Home / Store / Journals / Electronic Articles / Nuclear Technology / Volume 163 / Number 1 / Pages 165-179
Lars Marklund, Anders Wörman, Joel Geier, Eva Simic, Björn Dverstorp
Nuclear Technology / Volume 163 / Number 1 / Pages 165-179
Format:electronic copy (download)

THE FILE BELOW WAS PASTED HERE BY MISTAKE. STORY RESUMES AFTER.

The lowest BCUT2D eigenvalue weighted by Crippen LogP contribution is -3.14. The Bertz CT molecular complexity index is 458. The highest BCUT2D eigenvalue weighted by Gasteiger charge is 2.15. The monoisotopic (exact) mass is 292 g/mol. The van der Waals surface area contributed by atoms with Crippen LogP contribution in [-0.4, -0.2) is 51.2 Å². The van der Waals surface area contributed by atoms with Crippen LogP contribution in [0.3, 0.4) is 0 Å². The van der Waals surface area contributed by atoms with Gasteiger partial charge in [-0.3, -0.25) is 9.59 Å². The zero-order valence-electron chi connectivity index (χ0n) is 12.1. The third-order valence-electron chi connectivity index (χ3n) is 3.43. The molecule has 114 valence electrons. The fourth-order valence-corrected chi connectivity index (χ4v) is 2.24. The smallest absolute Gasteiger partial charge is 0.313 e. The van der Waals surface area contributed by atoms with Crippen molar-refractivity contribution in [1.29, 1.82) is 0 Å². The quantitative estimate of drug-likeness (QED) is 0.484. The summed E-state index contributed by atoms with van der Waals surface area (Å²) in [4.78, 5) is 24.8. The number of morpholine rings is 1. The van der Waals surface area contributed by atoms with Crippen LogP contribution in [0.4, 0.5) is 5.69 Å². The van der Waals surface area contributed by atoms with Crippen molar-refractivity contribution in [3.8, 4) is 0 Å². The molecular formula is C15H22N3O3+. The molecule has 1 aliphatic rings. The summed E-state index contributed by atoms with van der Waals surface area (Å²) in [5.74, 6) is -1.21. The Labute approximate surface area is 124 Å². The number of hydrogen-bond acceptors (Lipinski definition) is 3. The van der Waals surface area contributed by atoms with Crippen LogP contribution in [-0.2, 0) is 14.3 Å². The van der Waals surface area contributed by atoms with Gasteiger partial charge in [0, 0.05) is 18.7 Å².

The topographical driving forces for groundwater on different spatial scales in several ways influence the performance of a repository for nuclear waste located at large depth in crystalline bedrock. We show that the relation between local topographical characteristics (topographical steepness and wavelengths) in the area of a repository (kilometer scale) and the large-scale (hundreds of kilometers) surroundings, together with repository depth, are the primary controls of residence time distributions and the discharge pattern of radionuclides released from an underground repository. In addition, the topography affects the groundwater flow at repository depth and, therefore, influences the long-time degradation of the repository. In the areas studied, all located in Sweden, the local topography mainly controls the groundwater flow down to a depth of ~500 m, which is the suggested depth of the Swedish repository. The importance of the large-scale topography increases with depth but even at depth where local-scale topography is dominant, the continental-scale topography affects length and depth of flowpaths as well as groundwater velocities. The impact of large-scale topography is particularly clear in areas where the steepness of local-scale landforms is relatively small. The study also shows that quaternary deposits (bedrock overburden) may have a significant impact on the overall residence times in the underground because of their hydraulic and sorption properties. This effect is further enhanced by the fact that flow paths originating from repository depth generally emerge in topographical lows with relatively deep layers of quaternary deposits. The findings of this study underscore the need to consider multiscale topographical characteristics as well as bedrock overburden in assessments of radiological consequences of underground repositories.
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